The Victorian Farmers Federation has welcomed a state government review of the TAFE system, which is examining how best to meet the changing needs of the agricultural sector.
VFF president Emma Germano said she was hopeful the review would have a vocational focus, in creating more pathways to employment.
She said it was also hoped it would result in "constant engagement" with employers, as students completed their training.
"We hope it will be meaningful," Ms Gremano said.
"There are a lot of bureaucratic reviews and processes that go on, but now is the most critical time in agriculture, where we have this overwhelming skills shortage."
Skills training needed to reflect modern innovation and technology on farms.
"It also has to line up with the visa system," she said.
Training was required in every part of the agricultural sector.
"Its the one issue that just about every farmer, of every description, talks about as being something that's really difficult - it's hard to get that extra support," Ms Germano said.
TAFE courses needed to be tailored towards encouraging young people, who sometimes felt intimidated by entering training or study.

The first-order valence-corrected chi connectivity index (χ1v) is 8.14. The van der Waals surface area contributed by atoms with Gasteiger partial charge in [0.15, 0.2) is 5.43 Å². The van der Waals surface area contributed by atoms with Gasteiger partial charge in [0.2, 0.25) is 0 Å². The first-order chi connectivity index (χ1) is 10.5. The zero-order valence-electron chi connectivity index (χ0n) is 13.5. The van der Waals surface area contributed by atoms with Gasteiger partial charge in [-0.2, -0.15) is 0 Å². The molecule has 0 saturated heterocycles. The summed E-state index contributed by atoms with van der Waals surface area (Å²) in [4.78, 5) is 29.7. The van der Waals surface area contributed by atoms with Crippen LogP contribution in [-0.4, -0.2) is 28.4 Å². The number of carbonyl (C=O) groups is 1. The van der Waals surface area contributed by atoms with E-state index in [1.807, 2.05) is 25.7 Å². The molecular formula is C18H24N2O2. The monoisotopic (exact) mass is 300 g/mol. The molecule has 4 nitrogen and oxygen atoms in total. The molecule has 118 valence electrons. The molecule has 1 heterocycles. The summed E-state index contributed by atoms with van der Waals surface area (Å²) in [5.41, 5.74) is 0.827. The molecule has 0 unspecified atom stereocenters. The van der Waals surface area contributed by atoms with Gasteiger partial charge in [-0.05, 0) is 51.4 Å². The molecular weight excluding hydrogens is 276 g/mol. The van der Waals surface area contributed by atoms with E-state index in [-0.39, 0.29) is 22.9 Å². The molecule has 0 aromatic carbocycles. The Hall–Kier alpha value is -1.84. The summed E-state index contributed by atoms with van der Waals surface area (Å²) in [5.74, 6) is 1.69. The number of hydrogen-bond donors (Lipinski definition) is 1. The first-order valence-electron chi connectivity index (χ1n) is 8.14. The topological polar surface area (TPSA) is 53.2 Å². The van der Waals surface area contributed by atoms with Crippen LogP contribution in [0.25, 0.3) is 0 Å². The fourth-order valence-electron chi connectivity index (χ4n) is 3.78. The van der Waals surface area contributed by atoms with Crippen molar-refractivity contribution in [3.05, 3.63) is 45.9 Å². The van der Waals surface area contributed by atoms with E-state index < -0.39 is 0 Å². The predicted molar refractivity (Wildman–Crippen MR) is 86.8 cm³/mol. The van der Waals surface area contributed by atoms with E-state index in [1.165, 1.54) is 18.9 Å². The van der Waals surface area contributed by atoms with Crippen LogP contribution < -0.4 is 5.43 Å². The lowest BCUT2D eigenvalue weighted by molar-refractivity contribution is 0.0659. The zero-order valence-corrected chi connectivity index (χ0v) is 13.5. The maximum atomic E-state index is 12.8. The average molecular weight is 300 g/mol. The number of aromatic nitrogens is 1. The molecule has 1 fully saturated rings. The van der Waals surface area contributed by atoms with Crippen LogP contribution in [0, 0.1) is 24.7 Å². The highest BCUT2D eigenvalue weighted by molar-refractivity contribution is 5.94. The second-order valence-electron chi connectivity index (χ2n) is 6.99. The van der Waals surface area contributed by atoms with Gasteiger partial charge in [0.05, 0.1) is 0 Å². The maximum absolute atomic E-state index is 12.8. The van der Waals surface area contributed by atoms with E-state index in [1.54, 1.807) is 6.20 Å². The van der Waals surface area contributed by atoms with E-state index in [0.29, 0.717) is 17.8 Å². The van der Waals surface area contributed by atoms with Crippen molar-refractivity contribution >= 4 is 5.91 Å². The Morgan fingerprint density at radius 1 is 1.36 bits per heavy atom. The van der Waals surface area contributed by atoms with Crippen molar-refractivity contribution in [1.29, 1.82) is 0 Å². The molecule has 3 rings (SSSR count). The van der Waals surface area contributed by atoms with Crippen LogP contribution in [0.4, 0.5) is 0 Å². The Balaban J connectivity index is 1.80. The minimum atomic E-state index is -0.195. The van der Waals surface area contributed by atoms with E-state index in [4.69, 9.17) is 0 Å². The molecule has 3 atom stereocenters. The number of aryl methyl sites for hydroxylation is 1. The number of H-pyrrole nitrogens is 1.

"We have to be reviewing the system and making sure its super fit for purpose and removing barriers to people taking up traineeships in agriculture."
The review will be headed by Buninyong Labor MP Michaela Settle, a TAFE graduate who ran a sheep property in Ararat for more than a decade.
The review aims to:
- Ensure agriculture training remains innovative and relevant
- Understand the factors involved in student choice
- Ensure that TAFE and Learn Locals can continue to be at the centre of agricultural training
- Explore how TAFE training can continue meeting the needs of employers and students
The government said there would be extensive consultation with industry, employers, TAFE and other training providers and students.